Give us a story during your time as an executive MBA on how you were able to juggle work, family and education? The trick for me was to wake up and start working at 6 a.m. from my home before work. I would then study on the subway or bus during my commute; I would work during lunch hours. I used every free minute for school so that I still had some (albeit much less) time for friends, family and the rest of my life. I have definitely had to make sacrifices on the personal front. It wasn’t easy, but I now feel there’s no challenge that I can’t handle. I even managed to complete the purchase of my first apartment in New York City and travel to ten countries during the program. It has been transformative for me.
What advice would you give to a student looking to enter an executive MBA program? Talk it over with family, friends, your boss and people who may have been through a similar experience. In the end, however, only you will know if it is the right decision. Follow you heart. Do it. You won’t regret it.
What is the biggest myth about going back to school? I have heard people say that you don’t have time for anything other than school. While there is some truth to that, my classmates and I did find time for the things that were truly important. Business school and its rigorous schedule actually made some of those decisions easier.
What was your biggest regret in business school? I wish I took more pictures. It is really the people that make the experience so great and I wish I had more pictures of some of our moments together as a group.
Which MBA classmate do you most admire? I most admire my classmates who are doctors. I truly respect them for the selfless nature of their jobs and how dedicated they are in everything they do; family, work, school. They are such an inspiration.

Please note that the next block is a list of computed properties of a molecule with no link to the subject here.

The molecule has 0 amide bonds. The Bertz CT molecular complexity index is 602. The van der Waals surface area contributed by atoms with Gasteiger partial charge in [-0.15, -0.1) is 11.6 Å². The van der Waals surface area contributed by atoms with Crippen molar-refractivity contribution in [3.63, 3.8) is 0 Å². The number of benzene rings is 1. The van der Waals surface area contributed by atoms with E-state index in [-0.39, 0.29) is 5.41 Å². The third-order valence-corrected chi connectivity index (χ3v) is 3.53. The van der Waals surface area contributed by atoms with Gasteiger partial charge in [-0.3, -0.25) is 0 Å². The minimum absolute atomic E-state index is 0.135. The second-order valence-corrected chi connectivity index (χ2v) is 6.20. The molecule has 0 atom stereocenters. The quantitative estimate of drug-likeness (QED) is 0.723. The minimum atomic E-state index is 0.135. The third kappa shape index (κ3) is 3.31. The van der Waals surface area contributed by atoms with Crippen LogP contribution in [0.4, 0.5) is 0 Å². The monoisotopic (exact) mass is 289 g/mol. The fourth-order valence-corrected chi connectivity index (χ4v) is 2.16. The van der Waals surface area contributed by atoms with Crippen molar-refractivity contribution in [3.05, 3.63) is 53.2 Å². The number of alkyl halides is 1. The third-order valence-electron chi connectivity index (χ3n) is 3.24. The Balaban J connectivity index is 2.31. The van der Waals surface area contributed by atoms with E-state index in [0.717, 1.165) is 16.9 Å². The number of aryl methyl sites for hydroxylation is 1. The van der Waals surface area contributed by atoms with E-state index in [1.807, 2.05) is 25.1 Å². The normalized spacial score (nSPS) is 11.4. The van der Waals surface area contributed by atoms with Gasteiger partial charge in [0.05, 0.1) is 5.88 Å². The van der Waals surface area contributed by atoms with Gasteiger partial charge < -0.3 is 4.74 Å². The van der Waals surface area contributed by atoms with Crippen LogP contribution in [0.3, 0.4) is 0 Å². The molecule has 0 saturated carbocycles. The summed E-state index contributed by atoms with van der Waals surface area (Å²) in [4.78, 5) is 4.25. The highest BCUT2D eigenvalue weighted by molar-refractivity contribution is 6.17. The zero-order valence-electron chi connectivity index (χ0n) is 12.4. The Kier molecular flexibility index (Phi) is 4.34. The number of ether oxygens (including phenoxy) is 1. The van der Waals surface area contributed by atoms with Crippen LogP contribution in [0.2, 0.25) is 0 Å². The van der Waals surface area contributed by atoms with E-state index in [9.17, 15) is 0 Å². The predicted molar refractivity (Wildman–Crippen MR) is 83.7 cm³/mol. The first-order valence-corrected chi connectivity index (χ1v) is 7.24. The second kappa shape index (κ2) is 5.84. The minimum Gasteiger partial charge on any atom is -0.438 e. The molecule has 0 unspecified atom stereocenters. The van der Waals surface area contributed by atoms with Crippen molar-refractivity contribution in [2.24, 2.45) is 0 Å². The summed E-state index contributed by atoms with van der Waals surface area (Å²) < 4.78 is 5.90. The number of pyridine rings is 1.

“I knew I wanted to go to business school when…I met some very successful and extraordinary women at a Time Warner leadership conference in Los Angeles and I knew if I was ever going to be able to keep up with them at work, I needed to get an MBA, STAT. The weekend I returned home to New York, I started my application to Columbia.”
“If I hadn’t gone to business school, I would be…$200K richer and applying to EMBA at Columbia.”
What is your ultimate long-term professional goal? Using the lessons from my time at Columbia, I want to build and lead an organization that speaks truth to power on behalf of its listeners and viewers, provides an amazing growth experience for its employees, plays a positive role in its communities, and provides a satisfying return for its investors.
In one sentence, how would you like your peers to remember you? She’s the one who made us all laugh.
Favorite book: Cash: The Autobiography by Johnny Cash
Favorite movie or television show: The Godfather I, Charade, Anderson Cooper 360, Fareed Zakaria GPS, 60 Minutes and Frontline
What are the top two items on your bucket list? By the time I hit my next milestone birthday, I want to have climbed Kilimanjaro and have learned to fly.
What made Carolyn such an invaluable addition to the class of 2018?
“Carolyn was an invaluable addition to the class of 2018 because she was a dedicated leader with a collaborative approach and positive attitude, making her a great ambassador to the administration as well. She served as a class representative, volunteered to lead the effort to secure a graduation keynote speaker, and was one of a handful of students chosen to be part of an initiative to feature faculty and students in podcast interviews distributed to the entire Columbia Business School community. She was chosen by her classmates not only to serve as class graduation speaker, but also to receive the prestigious “Distinguished Service Award.”
Comments from fellow students include: “Carolyn led the charge on CBS Matters, which caused a sea change in the community we built.”; “Carolyn has embraced this program to the fullest extent possible. Her contributions to bringing this class together make her a shining beacon. She has overcome more than anyone can imagine and should be applauded for her efforts.”; “Carolyn has been an extraordinary asset to our class. She is a recognized leader and connects each of us to the CBS experience by introducing and including us.”
The EMBA Administration